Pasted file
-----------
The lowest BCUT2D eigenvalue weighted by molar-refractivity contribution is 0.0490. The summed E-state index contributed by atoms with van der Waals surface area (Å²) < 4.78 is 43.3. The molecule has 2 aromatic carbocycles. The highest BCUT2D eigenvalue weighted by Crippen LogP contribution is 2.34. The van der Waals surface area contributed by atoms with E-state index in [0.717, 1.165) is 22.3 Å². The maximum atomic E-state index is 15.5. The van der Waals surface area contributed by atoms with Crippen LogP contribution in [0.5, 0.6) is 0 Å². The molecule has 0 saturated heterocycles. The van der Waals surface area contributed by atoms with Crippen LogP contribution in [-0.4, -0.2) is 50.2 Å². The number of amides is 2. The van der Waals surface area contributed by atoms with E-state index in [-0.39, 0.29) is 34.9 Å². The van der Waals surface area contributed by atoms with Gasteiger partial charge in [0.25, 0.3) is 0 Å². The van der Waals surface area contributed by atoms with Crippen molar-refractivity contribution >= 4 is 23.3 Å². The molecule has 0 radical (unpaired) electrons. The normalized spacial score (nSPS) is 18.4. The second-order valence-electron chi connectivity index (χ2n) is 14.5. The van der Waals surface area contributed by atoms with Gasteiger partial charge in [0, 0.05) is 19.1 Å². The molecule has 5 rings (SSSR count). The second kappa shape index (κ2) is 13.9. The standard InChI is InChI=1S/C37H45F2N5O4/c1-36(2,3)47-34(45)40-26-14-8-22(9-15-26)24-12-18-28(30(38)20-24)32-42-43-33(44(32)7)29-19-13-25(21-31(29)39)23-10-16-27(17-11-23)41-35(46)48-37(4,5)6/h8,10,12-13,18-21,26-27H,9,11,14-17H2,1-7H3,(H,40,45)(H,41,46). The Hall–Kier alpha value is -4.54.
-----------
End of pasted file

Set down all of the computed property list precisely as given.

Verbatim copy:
The lowest BCUT2D eigenvalue weighted by molar-refractivity contribution is 0.0490. The summed E-state index contributed by atoms with van der Waals surface area (Å²) < 4.78 is 43.3. The molecule has 2 aromatic carbocycles. The highest BCUT2D eigenvalue weighted by Crippen LogP contribution is 2.34. The van der Waals surface area contributed by atoms with E-state index in [0.717, 1.165) is 22.3 Å². The maximum atomic E-state index is 15.5. The van der Waals surface area contributed by atoms with Crippen LogP contribution in [0.5, 0.6) is 0 Å². The molecule has 0 saturated heterocycles. The van der Waals surface area contributed by atoms with Crippen LogP contribution in [-0.4, -0.2) is 50.2 Å². The number of amides is 2. The van der Waals surface area contributed by atoms with E-state index in [-0.39, 0.29) is 34.9 Å². The van der Waals surface area contributed by atoms with Gasteiger partial charge in [0.25, 0.3) is 0 Å². The van der Waals surface area contributed by atoms with Crippen molar-refractivity contribution >= 4 is 23.3 Å². The molecule has 0 radical (unpaired) electrons. The normalized spacial score (nSPS) is 18.4. The second-order valence-electron chi connectivity index (χ2n) is 14.5. The van der Waals surface area contributed by atoms with Gasteiger partial charge in [0, 0.05) is 19.1 Å². The molecule has 5 rings (SSSR count). The second kappa shape index (κ2) is 13.9. The standard InChI is InChI=1S/C37H45F2N5O4/c1-36(2,3)47-34(45)40-26-14-8-22(9-15-26)24-12-18-28(30(38)20-24)32-42-43-33(44(32)7)29-19-13-25(21-31(29)39)23-10-16-27(17-11-23)41-35(46)48-37(4,5)6/h8,10,12-13,18-21,26-27H,9,11,14-17H2,1-7H3,(H,40,45)(H,41,46). The Hall–Kier alpha value is -4.54.